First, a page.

Shopping at Istanbul Airport - People in the departure hall of the airport

There is more than one airport in Istanbul. So one of the biggest Istanbul travel tips I can give you is to check which one you fly into and out of. 

Istanbul has two main airports – Atatürk International Airport and Sabiha Gökçen International Airport. Be sure to review which airport your flight is departing from before you go to the wrong airport. 

Make Sure You Have Travel Insurance

Because you never know. Istanbul tips for tourists often overlook this obvious tip. But Istanbul is not the place to be sick without insurance. 

Carry A Little Cash, But Not Too Much

ATM Turkey - What currency to use in Turkey

Cards are widely accepted in Istanbul and ATMs everywhere, but small markets and stalls may only accept cash. So, have a little cash with you but don’t go overboard. Not only will you lose out when converting your cash back to your home currency but walking around with a large amount of cash is never safe in a large city, anywhere in the world.

And Remember, ATM Fees

Not all ATMs charge enormous fees, but there will probably be a small one, at the very least. Research this before you go, but know that your bank will probably charge a currency exchange fee even if you get away with an ATM fee. Just weigh up whether it’s worthwhile or not.

Know The Currency

Uber in Turkey - Paying in Turkish Lira

Are you wondering, “what is Turkish money called”? The Turkish Lira is the official currency of Turkey. It is divided into 100 kuruş. The symbol for the Turkish Lira is TL. The Turkish Lira was introduced in 1864, replacing the Ottoman Empire’s currency, the kuruş. The Central Bank of the Republic of Türkiye issues the Turkish Lira.

Get An eSIM

Large phone companies in Istanbul usually offer touristic sims for visitors to use during their stay, which includes Internet data. Turkcell, Turk Telekom, and Vodafone are all reliable options, but the prices vary, and getting someone to speak English is not always possible.

Save yourself time and get an eSIM before you go, which means you’ll save time for more sightseeing instead of negotiating at the stores.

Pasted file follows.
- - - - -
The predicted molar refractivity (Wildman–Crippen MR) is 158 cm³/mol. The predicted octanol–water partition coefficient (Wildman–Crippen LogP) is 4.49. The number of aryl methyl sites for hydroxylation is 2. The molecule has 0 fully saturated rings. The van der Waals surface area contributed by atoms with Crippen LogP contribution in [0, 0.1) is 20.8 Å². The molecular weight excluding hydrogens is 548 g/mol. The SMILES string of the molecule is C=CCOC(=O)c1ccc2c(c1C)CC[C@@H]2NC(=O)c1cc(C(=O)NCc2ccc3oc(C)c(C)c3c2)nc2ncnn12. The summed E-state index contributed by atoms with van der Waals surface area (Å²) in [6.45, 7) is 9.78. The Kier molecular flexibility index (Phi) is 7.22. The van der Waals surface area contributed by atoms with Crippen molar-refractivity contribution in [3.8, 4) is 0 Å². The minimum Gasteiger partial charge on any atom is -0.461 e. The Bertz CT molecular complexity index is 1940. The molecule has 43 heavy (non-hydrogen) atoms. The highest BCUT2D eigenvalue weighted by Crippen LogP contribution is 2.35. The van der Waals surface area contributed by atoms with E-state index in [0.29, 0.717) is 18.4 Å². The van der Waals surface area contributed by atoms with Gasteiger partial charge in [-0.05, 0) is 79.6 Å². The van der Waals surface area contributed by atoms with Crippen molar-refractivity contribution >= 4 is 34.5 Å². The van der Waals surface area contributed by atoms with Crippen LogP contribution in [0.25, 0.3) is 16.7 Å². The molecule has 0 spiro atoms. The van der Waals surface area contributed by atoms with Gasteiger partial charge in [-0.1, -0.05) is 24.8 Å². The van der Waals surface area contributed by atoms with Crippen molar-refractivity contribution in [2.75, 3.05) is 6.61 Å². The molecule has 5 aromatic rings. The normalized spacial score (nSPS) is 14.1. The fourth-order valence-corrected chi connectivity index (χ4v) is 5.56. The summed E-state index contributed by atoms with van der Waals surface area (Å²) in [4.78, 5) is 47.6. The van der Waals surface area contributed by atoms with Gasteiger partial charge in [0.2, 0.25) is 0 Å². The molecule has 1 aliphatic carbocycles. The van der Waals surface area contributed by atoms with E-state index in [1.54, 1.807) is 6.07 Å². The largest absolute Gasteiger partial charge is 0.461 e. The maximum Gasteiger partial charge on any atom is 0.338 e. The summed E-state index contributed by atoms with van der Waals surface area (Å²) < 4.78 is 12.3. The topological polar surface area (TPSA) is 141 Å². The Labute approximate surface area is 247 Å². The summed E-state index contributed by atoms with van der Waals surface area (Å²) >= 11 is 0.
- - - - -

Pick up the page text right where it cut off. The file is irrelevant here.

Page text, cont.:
If You Need A Pharmacy, Look For “Eczane”

If you need painkillers, plasters, or anything else a pharmacy would normally sell, you need to look for an ‘eczane,’ which will have a red and white ‘plus’ sign lit up outside. They’re everywhere.

Jump On The Train To The Asian Side

While most visitors tend to stick around the European side, do not forget about the equally fascinating Asian side of Istanbul – known as the Anatolian Side.

Avoid Buses Between Besiktas & Taksim If Besiktas Are Playing At Home

Besiktas football stadium is located across from Dolmabache Palace on a bustling road that links Besiktas with Taksim, Karatas, Galata, and Eminonu. But, if the football team is playing at home, the road to Taksim and Sisli closes, and you’ll have to walk.

It’s a big hill, too – don’t attempt it.

Don’t Be Afraid Of Street Food

Lokmasi Street Food Istanbul Port-1

While I wouldn’t advise eating random food from a stall that looks unclean, on the whole, street food in Istanbul is very cheap and delicious.

Istanbul is known for its amazing food, and Istanbul tourist guides will show you which stalls are the best. 

I recommend you be sure to try some of the local specialties like kebabs, pide, kofte, borek, simit, nuts, sweetcorn, and lahmacun. Yummy! Wash it all down with a cup of Turkish coffee or tea.

Turks Love It When You Speak Turkish

Learn some Turkish before you go. Even a few words of Turkish can go a long way in helping you get around Istanbul. Try to learn some basic phrases before your trip, and look for signs written in English and Turkish. Some Turkish to know is